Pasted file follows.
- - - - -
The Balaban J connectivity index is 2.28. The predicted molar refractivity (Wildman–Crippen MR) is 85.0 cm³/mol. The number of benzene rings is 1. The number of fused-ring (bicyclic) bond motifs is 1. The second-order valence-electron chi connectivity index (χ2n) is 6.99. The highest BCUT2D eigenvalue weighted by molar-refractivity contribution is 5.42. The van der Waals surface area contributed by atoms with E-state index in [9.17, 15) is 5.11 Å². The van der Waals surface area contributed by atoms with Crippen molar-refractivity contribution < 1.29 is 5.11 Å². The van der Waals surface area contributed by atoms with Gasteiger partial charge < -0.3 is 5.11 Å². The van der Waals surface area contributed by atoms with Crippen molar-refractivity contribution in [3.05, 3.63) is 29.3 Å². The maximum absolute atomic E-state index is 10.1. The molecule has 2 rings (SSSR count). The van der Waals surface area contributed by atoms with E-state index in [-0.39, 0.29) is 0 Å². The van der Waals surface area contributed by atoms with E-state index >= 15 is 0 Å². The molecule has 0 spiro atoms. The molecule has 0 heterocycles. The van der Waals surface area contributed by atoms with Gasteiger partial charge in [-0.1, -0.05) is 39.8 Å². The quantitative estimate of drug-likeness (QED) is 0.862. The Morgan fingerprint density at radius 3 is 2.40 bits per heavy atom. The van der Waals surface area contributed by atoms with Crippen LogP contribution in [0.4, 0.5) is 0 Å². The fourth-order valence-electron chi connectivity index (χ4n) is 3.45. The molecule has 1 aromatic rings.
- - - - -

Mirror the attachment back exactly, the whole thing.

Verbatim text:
The Balaban J connectivity index is 2.28. The predicted molar refractivity (Wildman–Crippen MR) is 85.0 cm³/mol. The number of benzene rings is 1. The number of fused-ring (bicyclic) bond motifs is 1. The second-order valence-electron chi connectivity index (χ2n) is 6.99. The highest BCUT2D eigenvalue weighted by molar-refractivity contribution is 5.42. The van der Waals surface area contributed by atoms with E-state index in [9.17, 15) is 5.11 Å². The van der Waals surface area contributed by atoms with Crippen molar-refractivity contribution < 1.29 is 5.11 Å². The van der Waals surface area contributed by atoms with Gasteiger partial charge < -0.3 is 5.11 Å². The van der Waals surface area contributed by atoms with Crippen molar-refractivity contribution in [3.05, 3.63) is 29.3 Å². The maximum absolute atomic E-state index is 10.1. The molecule has 2 rings (SSSR count). The van der Waals surface area contributed by atoms with E-state index in [-0.39, 0.29) is 0 Å². The van der Waals surface area contributed by atoms with E-state index >= 15 is 0 Å². The molecule has 0 spiro atoms. The molecule has 0 heterocycles. The van der Waals surface area contributed by atoms with Gasteiger partial charge in [-0.1, -0.05) is 39.8 Å². The quantitative estimate of drug-likeness (QED) is 0.862. The Morgan fingerprint density at radius 3 is 2.40 bits per heavy atom. The van der Waals surface area contributed by atoms with Crippen LogP contribution in [0.4, 0.5) is 0 Å². The fourth-order valence-electron chi connectivity index (χ4n) is 3.45. The molecule has 1 aromatic rings.